- 38. Chen J, Chua KW, Chua CC, Yu H, Pei A, et al. (2011) Antioxidant activity of 7,8-dihydroxyflavone provides neuroprotection against glutamate-induced toxicity. Neurosci Lett 499:181–185.
- 39. Han X, Zhu S, Wang B, Chen L, Li R, et al. (2014) Antioxidant action of 7,8-dihydroxyflavone protects PC12 cells against 6-hydroxydopamine-induced cytotoxicity. Neurochem Int 64:18–23.
- 40. Griesbach GS, Hovda DA, Molteni R, Gomez-Pinilla F (2002) Alterations in BDNF and synapsin I within the occipital cortex and hippocampus after mild traumatic brain injury in the developing rat: reflections of injury-induced neuroplasticity. J Neurotrauma 19:803–814.
- 41. Rostami E, Krueger F, Plantman S, Davidsson J, Agoston D, et al. (2014) Alteration in BDNF and its receptors, full-length and truncated TrkB and p75(NTR) following penetrating traumatic brain injury. Brain Res 1542:195–205.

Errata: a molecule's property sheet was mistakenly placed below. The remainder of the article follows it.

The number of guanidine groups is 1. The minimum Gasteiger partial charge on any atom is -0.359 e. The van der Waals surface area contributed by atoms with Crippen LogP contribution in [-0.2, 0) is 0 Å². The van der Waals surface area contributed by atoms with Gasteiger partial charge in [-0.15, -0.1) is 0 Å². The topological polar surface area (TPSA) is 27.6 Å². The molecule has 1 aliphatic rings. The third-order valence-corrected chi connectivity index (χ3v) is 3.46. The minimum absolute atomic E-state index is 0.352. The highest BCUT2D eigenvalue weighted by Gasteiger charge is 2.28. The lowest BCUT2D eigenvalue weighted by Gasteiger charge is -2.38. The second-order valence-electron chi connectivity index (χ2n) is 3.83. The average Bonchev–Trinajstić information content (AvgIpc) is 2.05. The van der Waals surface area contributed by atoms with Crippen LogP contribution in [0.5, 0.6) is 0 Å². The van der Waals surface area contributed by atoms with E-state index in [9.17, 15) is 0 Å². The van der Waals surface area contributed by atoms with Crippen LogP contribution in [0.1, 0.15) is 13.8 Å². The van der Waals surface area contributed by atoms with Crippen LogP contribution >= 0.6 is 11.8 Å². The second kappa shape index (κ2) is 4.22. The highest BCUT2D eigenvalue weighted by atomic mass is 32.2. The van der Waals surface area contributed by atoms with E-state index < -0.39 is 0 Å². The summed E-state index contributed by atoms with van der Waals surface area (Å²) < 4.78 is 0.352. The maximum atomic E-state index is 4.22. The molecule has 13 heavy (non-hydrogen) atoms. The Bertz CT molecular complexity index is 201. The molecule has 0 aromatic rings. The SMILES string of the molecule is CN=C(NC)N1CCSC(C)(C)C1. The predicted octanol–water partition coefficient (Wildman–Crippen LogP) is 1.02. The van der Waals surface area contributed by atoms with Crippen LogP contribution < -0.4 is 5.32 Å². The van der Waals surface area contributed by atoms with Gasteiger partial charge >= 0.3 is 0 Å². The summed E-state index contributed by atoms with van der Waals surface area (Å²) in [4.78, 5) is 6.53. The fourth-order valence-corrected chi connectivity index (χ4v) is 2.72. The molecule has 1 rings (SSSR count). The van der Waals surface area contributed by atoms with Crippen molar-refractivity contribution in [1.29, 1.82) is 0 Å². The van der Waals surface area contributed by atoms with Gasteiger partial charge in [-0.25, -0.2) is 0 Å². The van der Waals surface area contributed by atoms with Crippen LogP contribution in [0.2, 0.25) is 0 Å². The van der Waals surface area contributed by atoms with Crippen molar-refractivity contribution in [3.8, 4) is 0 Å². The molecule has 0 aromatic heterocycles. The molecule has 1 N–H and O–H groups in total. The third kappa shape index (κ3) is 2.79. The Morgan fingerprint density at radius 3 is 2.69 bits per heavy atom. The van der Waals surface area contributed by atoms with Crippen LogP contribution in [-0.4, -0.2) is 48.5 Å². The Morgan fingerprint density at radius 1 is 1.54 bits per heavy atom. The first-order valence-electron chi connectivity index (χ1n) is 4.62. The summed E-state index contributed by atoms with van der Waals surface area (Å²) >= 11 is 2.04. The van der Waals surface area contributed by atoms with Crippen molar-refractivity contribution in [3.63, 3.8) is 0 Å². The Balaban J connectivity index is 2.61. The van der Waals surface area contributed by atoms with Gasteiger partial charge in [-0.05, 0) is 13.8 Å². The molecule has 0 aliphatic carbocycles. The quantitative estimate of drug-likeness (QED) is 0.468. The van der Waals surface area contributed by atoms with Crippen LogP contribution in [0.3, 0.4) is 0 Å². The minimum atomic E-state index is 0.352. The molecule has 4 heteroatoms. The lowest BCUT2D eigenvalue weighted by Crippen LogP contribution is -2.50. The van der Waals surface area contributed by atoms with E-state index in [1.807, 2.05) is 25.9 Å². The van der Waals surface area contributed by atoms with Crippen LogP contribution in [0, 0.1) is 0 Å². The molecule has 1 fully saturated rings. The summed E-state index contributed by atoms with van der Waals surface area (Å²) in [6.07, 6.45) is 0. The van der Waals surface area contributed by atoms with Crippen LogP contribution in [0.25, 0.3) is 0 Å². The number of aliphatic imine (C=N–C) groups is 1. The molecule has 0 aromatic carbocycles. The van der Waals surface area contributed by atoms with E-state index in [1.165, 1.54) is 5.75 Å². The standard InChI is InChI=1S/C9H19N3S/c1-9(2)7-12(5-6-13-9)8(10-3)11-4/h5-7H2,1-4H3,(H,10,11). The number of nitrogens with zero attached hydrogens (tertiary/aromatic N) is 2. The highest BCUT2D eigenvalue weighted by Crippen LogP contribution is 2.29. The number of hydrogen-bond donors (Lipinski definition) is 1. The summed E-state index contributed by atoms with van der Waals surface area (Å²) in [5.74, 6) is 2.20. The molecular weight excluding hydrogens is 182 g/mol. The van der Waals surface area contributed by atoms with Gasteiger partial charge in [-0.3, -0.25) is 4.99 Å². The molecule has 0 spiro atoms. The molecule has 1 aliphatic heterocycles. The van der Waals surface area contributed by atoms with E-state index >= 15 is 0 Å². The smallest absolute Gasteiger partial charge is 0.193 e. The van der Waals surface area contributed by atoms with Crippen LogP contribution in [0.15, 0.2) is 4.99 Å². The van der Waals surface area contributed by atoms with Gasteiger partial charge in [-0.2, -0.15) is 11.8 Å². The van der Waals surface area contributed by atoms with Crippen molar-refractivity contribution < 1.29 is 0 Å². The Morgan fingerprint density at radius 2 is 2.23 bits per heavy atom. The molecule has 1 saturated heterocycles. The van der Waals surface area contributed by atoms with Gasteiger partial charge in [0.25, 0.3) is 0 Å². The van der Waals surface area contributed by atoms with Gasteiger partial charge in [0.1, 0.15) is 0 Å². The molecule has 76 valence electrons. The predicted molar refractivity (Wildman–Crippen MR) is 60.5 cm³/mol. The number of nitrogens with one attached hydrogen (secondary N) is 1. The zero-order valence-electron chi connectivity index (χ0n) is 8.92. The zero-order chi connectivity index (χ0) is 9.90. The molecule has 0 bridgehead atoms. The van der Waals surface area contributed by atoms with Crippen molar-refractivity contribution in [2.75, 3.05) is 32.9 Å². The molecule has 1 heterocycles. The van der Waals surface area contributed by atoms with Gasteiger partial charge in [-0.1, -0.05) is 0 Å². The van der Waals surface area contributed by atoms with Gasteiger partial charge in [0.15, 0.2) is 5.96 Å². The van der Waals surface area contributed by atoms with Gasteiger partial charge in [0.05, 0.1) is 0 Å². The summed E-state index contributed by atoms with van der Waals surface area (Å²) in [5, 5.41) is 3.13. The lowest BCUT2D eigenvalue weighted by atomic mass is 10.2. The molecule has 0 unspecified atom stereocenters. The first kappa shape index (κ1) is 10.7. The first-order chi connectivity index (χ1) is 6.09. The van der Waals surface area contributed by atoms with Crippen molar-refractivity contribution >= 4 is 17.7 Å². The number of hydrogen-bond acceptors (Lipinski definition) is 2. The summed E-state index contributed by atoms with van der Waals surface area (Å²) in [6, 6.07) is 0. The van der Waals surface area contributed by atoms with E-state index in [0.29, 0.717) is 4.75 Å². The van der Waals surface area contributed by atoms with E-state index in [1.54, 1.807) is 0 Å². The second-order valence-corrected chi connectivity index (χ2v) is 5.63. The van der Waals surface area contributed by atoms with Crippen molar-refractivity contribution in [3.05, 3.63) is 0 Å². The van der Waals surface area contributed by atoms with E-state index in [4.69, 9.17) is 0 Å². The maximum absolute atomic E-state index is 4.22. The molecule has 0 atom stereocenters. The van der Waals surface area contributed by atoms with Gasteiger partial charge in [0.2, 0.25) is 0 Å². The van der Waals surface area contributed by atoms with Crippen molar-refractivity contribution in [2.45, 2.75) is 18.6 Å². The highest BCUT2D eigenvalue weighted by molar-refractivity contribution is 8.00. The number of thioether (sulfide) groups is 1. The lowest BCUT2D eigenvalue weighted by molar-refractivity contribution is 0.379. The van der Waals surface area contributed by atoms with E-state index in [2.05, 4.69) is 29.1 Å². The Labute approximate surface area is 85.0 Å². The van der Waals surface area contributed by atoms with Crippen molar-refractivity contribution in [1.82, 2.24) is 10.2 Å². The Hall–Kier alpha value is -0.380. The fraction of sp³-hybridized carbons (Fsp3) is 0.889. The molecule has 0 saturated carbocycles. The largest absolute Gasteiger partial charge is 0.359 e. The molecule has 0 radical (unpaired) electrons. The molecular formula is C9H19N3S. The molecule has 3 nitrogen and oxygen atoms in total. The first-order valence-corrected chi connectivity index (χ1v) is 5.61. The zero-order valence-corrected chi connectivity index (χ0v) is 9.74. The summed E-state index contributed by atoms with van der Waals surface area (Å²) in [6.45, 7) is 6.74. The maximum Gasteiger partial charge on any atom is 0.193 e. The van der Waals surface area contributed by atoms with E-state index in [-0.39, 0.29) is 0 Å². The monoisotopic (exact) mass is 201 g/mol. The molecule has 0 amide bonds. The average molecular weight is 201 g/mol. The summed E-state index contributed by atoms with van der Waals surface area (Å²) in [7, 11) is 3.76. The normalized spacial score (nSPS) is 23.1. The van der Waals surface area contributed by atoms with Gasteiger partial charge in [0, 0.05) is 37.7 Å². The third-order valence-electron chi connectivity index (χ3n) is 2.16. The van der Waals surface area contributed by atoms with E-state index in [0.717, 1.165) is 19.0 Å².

- 42. Kong AN, Yu R, Chen C, Mandlekar S, Primiano T (2000) Signal transduction events elicited by natural products: role of MAPK and caspase pathways in homeostatic response and induction of apoptosis. Arch Pharm Res 23:1–16.
- 43. Granado-Serrano AB, Martin MA, Bravo L, Goya L, Ramos S (2006) Quercetin induces apoptosis via caspase activation, regulation of Bcl-2, and inhibition of PI-3-kinase/Akt and ERK pathways in a human hepatoma cell line (HepG2). J Nutr 136:2715–2721.
- 44. Wiese S, Metzger F, Holtmann B, Sendtner M (1999) The role of p75NTR in modulating neurotrophin survival effects in developing motoneurons. Eur J Neurosci 11:1668–1676.